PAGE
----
Eight years ago I wrote an article called “IP, Morality & The Gaming Industry” where I bemoaned the fact that Intellectual Property don’t adequately protect game creation. Games like Aquarius, Barbarossa, and Commands & Colors got ripped off to varying degrees, and the designers didn’t have a lot of legal fallback. That’s because copyright only protects the concrete representation of a game and patents, which could protect mechanics, are too expensive.
Today, that understanding of intellectual property law seems to be changing, so I wanted to post a short news piece talking about two new US court decisions.
Spry Fox vs Lolapps (2012) got quite a bit of attention a few years ago. It’s about an app, not a board game, but it’s now being used as the basis of more recent decisions, so it’s worth looking at. The suit centered on a rather innovative gaming app called Triple Town. Like many puzzle games of recent years, the object is to move identical objects together in a small grid, but here they form something else. Then another game called Yeti Town came around and Spry Fox, the Triple Town publisher, said it was a rip-off. Continue reading →
Star Realms (2014) is a science-fiction themed deckbuilding game that rather uniquely is built for just two players — which is certainly a different way to create a small deckbuilder, as opposed to the variable play models used by Pergamemnon (2011) and Zeppelin Attack! (2014). However, you can play Star Realms with more players by buying additional decks of cards.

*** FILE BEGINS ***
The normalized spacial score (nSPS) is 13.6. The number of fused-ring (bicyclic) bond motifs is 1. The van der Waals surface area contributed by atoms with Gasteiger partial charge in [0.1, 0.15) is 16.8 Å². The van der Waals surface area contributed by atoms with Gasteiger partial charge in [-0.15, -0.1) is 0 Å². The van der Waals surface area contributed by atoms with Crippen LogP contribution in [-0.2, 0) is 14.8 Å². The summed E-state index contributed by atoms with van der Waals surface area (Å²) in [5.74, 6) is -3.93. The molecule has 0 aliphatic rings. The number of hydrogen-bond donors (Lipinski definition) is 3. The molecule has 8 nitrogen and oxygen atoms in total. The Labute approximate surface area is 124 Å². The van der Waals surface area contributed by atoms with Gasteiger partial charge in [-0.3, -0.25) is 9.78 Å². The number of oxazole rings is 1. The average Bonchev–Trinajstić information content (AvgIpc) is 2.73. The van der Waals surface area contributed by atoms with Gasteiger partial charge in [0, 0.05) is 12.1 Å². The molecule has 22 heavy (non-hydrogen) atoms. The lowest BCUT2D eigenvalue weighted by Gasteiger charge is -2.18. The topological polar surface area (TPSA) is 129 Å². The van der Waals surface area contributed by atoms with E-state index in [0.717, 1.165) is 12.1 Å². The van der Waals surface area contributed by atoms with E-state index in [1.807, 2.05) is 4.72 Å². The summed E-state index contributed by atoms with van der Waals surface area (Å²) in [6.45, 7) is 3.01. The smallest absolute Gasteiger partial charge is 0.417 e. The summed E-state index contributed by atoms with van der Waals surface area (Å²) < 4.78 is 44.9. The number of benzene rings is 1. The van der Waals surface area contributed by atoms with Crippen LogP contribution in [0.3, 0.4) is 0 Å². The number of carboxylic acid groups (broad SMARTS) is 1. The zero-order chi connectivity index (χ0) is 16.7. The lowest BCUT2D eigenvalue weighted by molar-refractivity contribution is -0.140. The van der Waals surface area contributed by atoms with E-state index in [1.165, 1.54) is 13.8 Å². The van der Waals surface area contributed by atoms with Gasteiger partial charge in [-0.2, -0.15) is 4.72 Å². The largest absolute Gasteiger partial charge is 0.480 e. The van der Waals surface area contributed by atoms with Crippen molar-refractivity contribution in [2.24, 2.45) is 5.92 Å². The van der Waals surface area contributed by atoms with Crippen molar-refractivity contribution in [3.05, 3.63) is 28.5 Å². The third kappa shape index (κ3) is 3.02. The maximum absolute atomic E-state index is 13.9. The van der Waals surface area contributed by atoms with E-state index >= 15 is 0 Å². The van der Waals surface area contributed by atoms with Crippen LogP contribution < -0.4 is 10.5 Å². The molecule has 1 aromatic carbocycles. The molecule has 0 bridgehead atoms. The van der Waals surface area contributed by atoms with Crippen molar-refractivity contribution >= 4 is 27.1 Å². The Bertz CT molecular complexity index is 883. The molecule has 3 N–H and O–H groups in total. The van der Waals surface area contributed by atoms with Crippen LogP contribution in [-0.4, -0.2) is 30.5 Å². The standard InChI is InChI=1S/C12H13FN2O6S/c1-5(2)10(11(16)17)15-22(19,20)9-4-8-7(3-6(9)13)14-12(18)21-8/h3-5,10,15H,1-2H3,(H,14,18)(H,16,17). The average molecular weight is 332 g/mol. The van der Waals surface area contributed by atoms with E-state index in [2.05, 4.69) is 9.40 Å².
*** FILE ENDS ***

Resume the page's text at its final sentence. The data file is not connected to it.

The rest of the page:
Looking at the deckbuilding tree of design, Star Realms is most clearly a descendent of Ascension(2010) — which is unsurprising because they have a designer in common. Both games allow for the purchase of cards from a random selection of just a few that are available at any time. They’re also both heavily suited and they both feature cards that are left on the table: constructs in Ascension and bases in Star Realms.
El Grande (1995), by Wolfgang Kramer and Richard Ulrich, is one of the foundational games of the eurogame genre. I still try to play it at least once a year, but I’ve never written an in-depth discussion of it, so I wanted to take the event of this year’s play to talk about it a little bit.
The Majority Control
At heart, El Grande is a majority-control game — or really, the majority-control game that defined much of what followed in eurogames. You place cubes into regions on the board and you try to have just enough to beat your opponents. It’s a simple recipe of efficiency mixed with risk-reward.